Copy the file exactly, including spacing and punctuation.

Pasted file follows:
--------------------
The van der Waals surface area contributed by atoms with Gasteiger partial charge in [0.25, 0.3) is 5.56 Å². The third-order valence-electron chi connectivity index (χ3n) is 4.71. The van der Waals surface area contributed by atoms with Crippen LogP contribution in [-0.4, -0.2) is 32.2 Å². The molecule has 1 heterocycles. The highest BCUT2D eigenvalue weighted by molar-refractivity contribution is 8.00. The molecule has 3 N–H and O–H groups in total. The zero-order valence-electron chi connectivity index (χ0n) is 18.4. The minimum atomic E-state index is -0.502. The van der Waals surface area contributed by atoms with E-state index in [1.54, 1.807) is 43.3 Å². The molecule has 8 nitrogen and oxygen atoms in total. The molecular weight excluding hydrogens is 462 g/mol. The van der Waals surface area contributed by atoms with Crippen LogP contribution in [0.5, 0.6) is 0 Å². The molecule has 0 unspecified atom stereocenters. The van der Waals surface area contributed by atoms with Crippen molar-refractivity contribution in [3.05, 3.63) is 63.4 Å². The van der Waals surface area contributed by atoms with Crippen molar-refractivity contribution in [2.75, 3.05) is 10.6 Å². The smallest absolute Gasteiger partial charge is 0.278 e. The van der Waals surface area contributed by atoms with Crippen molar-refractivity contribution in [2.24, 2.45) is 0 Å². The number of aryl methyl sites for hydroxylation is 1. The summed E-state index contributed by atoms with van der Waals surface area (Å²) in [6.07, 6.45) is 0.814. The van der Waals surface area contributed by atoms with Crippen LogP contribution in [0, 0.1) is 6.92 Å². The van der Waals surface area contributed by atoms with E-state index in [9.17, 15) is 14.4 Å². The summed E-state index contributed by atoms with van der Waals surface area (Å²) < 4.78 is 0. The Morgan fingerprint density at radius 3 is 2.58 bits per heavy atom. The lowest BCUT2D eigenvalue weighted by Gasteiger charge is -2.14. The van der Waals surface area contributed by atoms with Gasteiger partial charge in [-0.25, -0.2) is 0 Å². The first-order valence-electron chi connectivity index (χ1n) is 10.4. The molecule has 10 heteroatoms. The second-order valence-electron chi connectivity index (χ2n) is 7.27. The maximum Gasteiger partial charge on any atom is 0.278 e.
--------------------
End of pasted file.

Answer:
The van der Waals surface area contributed by atoms with Gasteiger partial charge in [0.25, 0.3) is 5.56 Å². The third-order valence-electron chi connectivity index (χ3n) is 4.71. The van der Waals surface area contributed by atoms with Crippen LogP contribution in [-0.4, -0.2) is 32.2 Å². The molecule has 1 heterocycles. The highest BCUT2D eigenvalue weighted by molar-refractivity contribution is 8.00. The molecule has 3 N–H and O–H groups in total. The zero-order valence-electron chi connectivity index (χ0n) is 18.4. The minimum atomic E-state index is -0.502. The van der Waals surface area contributed by atoms with E-state index in [1.54, 1.807) is 43.3 Å². The molecule has 8 nitrogen and oxygen atoms in total. The molecular weight excluding hydrogens is 462 g/mol. The van der Waals surface area contributed by atoms with Crippen LogP contribution in [0.5, 0.6) is 0 Å². The molecule has 0 unspecified atom stereocenters. The van der Waals surface area contributed by atoms with Crippen molar-refractivity contribution in [3.05, 3.63) is 63.4 Å². The van der Waals surface area contributed by atoms with Crippen molar-refractivity contribution in [2.75, 3.05) is 10.6 Å². The smallest absolute Gasteiger partial charge is 0.278 e. The van der Waals surface area contributed by atoms with Crippen molar-refractivity contribution in [2.24, 2.45) is 0 Å². The number of aryl methyl sites for hydroxylation is 1. The summed E-state index contributed by atoms with van der Waals surface area (Å²) in [6.07, 6.45) is 0.814. The van der Waals surface area contributed by atoms with Crippen LogP contribution in [0, 0.1) is 6.92 Å². The van der Waals surface area contributed by atoms with E-state index in [9.17, 15) is 14.4 Å². The summed E-state index contributed by atoms with van der Waals surface area (Å²) < 4.78 is 0. The Morgan fingerprint density at radius 3 is 2.58 bits per heavy atom. The lowest BCUT2D eigenvalue weighted by Gasteiger charge is -2.14. The van der Waals surface area contributed by atoms with Gasteiger partial charge in [-0.25, -0.2) is 0 Å². The first-order valence-electron chi connectivity index (χ1n) is 10.4. The molecule has 10 heteroatoms. The second-order valence-electron chi connectivity index (χ2n) is 7.27. The maximum Gasteiger partial charge on any atom is 0.278 e.